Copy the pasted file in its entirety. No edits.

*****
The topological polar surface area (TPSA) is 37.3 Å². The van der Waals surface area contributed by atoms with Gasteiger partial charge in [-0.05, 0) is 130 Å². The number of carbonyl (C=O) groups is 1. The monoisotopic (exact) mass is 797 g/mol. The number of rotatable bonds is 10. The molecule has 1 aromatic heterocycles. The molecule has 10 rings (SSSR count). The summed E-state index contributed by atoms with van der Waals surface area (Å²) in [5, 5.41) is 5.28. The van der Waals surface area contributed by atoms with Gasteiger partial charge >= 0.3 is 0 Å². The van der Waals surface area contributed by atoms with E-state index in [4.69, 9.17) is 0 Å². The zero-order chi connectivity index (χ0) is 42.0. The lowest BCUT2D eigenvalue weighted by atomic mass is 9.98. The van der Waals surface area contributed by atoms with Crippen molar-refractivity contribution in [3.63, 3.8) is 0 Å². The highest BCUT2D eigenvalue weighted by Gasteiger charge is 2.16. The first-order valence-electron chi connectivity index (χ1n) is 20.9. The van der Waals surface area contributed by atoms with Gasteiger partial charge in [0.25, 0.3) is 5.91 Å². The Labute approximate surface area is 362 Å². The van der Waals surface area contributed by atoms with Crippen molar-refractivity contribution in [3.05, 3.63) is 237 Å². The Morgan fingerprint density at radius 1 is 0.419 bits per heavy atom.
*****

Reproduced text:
The topological polar surface area (TPSA) is 37.3 Å². The van der Waals surface area contributed by atoms with Gasteiger partial charge in [-0.05, 0) is 130 Å². The number of carbonyl (C=O) groups is 1. The monoisotopic (exact) mass is 797 g/mol. The number of rotatable bonds is 10. The molecule has 1 aromatic heterocycles. The molecule has 10 rings (SSSR count). The summed E-state index contributed by atoms with van der Waals surface area (Å²) in [5, 5.41) is 5.28. The van der Waals surface area contributed by atoms with Gasteiger partial charge >= 0.3 is 0 Å². The van der Waals surface area contributed by atoms with E-state index in [4.69, 9.17) is 0 Å². The zero-order chi connectivity index (χ0) is 42.0. The lowest BCUT2D eigenvalue weighted by atomic mass is 9.98. The van der Waals surface area contributed by atoms with Crippen molar-refractivity contribution in [3.63, 3.8) is 0 Å². The highest BCUT2D eigenvalue weighted by Gasteiger charge is 2.16. The first-order valence-electron chi connectivity index (χ1n) is 20.9. The van der Waals surface area contributed by atoms with Gasteiger partial charge in [0.25, 0.3) is 5.91 Å². The Labute approximate surface area is 362 Å². The van der Waals surface area contributed by atoms with Crippen molar-refractivity contribution in [3.05, 3.63) is 237 Å². The Morgan fingerprint density at radius 1 is 0.419 bits per heavy atom.